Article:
What started off as place where comic book lovers could gather together has now become the geek mecca of all geekdom. That’s right…Comic-Con. The first Comic-Con only had 500 attendees. Now over 150,000 people gather in San Diego each year and unless you are able to personally attend the convention, you really couldn’t experience what Comic-Con was all about. Until now.
Joining forces with Stan Lee, Joss Whedon and Harry Knowles, Morgan Spurlock has created a documentary that gives you a glimpse of what Comic-Com brings and promises. ‘Comic-Con Episode IV: A Fan’s Hope’ is a documentary that explores the massive 4 day event from the perspective of fans, those famous and ordinary, as well as those who hope to bring their dreams to life.
As Spurlock explains:
“Comic-Con is a place that is built and survives because of our love and our passions. There’s something for everyone there and there’s something that will make us all remember what it was like to be a child, whether we’re collectors or cos players, artists or addicts. It reminds us all of the importance of dreams and of wonder. It’s not just an event… it’s a state of mind and this film reinforces why we love it and shows everyone else what they’ve been missing. “
We were extremely fortunate to be able to talk to Spurlock who directed the film and with one of the main subjects of this documentary, Holly Conrad, a costume and creature designer whose hope in the film is to win the big Masquerade Ball prize.
SF: ‘Comic-Con Episode IV: A Fan’s Hope’ gave me the impression that it’s a love letter to Comic-Con.
SPURLOCK: I think it is a love letter to Comic-Con! It’s a love letter to fans, it’s a positive reinforcement of passion and obsession. I think obsession is a good thing. I think it could be healthy. What the film will do for people who live across the country who’ve never been or for people who think they ever want to go, will show you what this world is all about and what you’re missing: the fact that there is something there at Comic-Con for everyone. I think it’s great.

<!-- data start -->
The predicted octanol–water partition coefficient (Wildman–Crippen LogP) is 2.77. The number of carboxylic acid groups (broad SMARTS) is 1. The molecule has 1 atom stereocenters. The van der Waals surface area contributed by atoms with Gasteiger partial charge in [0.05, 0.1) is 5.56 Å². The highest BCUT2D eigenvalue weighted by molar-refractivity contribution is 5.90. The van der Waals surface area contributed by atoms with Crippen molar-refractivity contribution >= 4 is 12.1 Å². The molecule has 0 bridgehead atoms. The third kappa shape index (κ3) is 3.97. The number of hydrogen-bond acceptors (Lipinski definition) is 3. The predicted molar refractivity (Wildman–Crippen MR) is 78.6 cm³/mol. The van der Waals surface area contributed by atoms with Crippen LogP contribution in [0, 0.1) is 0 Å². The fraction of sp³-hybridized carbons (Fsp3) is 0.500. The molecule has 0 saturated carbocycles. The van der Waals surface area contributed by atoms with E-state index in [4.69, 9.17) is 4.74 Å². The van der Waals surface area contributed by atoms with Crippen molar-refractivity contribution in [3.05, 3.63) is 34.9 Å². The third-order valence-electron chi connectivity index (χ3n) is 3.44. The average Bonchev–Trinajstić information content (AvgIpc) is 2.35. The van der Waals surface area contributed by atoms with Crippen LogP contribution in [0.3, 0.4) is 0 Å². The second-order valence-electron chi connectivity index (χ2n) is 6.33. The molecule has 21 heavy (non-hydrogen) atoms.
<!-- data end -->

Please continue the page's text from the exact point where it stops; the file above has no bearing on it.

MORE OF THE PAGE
SF: When most people think of Comic-Con, they think of the panels, the cosplay and the displays. I liked how you focused on the fans’ dreams.
SF: It’s something you don’t see. I also enjoyed Holly’s story. Holly, was this your first Comic-Con Masquerade Ball (a showcase for elaborate fan made costumes) or have you participated in many of them at Comic-Con?
CONRAD: That was actually my third Comic-Con Masquerade but my fifth Masquerade altogether as I had done some at other cons too.
SF: You had an incredible Mass Effect costume and creature design. Was that all done at your home, in a garage?
CONRAD: Almost all of it, yea. Most of it was done there. Some of it was done in my friend’s, Ben’s, garage who had done the animatronics for me. The sculpting and the molding of the head were done in my garage. 99% of it all was done in garages and from supplies from Home Depot! (laughing)
SF: What made you decide to choose the subjects you featured in the documentary?